19. A machine-readable storage medium, comprising executable instructions that, when executed by a processor of a device, facilitate performance of operations, comprising:
deactivating a radio link established between the device and a network device of a wireless communication network based on a determination that the radio link has failed; and
performing a connection re-establishment procedure to re-establish the radio link with the network device based on the terminating the radio link, wherein the connection re-establishment procedure varies based on a control channel resource set group associated with traffic communicated between the device and the network device via the radio link.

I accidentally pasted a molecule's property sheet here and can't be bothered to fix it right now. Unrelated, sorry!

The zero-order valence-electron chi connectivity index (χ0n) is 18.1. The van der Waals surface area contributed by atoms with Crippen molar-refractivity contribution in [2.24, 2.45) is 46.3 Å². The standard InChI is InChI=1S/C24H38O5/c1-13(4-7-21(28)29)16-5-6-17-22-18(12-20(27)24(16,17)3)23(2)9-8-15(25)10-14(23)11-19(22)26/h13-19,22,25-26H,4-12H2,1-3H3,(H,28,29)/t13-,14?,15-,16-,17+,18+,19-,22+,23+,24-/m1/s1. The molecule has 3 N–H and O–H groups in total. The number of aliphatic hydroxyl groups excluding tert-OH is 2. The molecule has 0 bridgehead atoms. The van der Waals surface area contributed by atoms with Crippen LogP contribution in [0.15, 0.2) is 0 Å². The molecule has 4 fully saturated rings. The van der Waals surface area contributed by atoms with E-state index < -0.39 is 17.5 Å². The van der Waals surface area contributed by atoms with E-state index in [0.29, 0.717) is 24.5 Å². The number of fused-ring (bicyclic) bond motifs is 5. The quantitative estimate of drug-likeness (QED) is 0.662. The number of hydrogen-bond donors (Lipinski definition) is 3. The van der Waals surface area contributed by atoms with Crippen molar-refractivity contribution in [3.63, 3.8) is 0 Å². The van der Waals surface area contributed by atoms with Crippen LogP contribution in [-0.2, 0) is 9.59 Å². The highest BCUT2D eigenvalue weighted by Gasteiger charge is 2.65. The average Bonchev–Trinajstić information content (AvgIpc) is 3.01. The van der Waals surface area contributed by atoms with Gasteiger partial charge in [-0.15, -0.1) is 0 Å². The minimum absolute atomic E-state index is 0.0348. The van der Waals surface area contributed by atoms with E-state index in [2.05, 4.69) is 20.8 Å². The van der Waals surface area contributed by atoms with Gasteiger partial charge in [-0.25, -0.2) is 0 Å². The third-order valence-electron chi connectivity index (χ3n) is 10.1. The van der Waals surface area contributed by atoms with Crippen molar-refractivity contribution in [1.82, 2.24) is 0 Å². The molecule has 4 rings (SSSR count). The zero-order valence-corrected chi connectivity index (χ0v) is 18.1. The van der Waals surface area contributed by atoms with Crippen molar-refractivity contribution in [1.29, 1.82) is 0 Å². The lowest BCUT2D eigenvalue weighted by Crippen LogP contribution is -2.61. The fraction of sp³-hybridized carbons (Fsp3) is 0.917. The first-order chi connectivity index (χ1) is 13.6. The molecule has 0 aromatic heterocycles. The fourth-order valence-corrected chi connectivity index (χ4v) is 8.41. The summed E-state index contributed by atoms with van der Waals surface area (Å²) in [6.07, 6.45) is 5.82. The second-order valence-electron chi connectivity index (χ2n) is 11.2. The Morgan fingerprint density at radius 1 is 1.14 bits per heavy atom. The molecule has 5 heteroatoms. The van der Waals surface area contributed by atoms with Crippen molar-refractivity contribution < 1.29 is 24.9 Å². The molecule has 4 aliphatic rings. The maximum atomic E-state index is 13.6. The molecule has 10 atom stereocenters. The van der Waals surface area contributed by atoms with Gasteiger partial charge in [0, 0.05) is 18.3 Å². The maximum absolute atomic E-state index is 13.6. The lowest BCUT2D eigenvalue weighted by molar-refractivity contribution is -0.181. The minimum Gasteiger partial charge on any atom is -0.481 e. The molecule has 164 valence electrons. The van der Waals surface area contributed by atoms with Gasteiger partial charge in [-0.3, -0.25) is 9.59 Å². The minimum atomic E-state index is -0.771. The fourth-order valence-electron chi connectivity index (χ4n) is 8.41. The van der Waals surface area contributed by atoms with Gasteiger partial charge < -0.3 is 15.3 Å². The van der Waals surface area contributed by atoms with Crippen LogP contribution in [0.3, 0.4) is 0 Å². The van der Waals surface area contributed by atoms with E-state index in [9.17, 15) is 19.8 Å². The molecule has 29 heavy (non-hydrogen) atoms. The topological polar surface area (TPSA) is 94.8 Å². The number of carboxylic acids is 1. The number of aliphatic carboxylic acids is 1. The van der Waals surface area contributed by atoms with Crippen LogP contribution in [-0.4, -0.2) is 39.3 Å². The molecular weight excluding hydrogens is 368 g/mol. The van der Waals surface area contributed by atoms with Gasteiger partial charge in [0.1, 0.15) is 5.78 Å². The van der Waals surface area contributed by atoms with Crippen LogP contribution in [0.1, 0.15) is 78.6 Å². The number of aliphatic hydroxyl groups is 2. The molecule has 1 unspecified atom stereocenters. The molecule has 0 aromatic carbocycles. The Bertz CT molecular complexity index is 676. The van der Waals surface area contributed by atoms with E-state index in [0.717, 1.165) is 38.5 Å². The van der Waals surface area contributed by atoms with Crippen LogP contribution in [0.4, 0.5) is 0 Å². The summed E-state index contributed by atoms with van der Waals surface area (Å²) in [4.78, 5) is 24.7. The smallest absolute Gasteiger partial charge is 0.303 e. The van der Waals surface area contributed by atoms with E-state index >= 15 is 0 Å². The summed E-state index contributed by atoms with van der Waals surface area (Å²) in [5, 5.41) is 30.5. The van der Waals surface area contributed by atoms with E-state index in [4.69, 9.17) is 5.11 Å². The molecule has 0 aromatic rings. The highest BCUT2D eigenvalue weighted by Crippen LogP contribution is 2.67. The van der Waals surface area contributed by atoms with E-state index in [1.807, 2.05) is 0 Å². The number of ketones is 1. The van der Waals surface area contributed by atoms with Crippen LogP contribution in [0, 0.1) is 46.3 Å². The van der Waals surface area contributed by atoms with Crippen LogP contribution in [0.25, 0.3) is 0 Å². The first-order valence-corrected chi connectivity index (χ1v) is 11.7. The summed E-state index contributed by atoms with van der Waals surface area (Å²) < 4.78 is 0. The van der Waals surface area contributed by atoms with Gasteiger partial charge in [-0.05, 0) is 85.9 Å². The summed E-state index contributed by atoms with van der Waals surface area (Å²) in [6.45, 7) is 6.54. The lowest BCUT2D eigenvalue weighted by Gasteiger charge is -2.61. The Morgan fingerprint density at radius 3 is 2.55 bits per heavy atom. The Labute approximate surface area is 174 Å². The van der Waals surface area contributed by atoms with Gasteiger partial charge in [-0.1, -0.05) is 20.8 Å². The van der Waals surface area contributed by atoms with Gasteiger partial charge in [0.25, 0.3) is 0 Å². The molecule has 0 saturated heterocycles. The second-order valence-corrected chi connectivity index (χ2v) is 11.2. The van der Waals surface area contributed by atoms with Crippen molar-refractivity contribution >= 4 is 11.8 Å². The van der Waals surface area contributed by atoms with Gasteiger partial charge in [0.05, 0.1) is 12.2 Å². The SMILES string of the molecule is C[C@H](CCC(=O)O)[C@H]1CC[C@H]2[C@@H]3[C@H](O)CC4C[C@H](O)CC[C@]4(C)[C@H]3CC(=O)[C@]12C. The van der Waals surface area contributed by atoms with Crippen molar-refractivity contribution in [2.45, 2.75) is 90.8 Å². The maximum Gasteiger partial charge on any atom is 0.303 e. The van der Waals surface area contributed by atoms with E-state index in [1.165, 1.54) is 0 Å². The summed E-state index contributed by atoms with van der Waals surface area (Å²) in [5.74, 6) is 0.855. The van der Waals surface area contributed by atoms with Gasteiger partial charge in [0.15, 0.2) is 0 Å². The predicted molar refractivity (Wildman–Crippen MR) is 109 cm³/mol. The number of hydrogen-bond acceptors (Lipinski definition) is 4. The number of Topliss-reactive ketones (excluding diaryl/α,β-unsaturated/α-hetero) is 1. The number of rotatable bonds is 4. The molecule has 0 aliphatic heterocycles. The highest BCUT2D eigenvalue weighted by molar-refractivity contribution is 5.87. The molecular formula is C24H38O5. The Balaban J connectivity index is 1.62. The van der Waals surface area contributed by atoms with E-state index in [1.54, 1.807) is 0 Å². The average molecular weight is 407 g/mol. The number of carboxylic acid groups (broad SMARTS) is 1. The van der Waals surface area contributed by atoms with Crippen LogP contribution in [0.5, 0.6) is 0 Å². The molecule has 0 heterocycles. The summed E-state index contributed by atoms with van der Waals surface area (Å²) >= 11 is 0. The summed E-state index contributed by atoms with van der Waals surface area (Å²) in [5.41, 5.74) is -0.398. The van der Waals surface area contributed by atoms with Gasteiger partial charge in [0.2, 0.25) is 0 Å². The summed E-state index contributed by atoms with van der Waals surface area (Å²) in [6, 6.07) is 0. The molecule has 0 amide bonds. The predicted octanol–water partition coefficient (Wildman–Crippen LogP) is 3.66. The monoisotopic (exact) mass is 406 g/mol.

20. The machine-readable storage medium of claim 19, wherein the performing the connection re-establishment procedure comprises sending a connection request to the network device comprising information identifying a reason for the deactivating the radio link based on the control channel resource set group, wherein the reason is indicated in a random access procedure along with a radio resource control connection request, and wherein the reason comprises an inability to successfully a perform beam failure recovery process.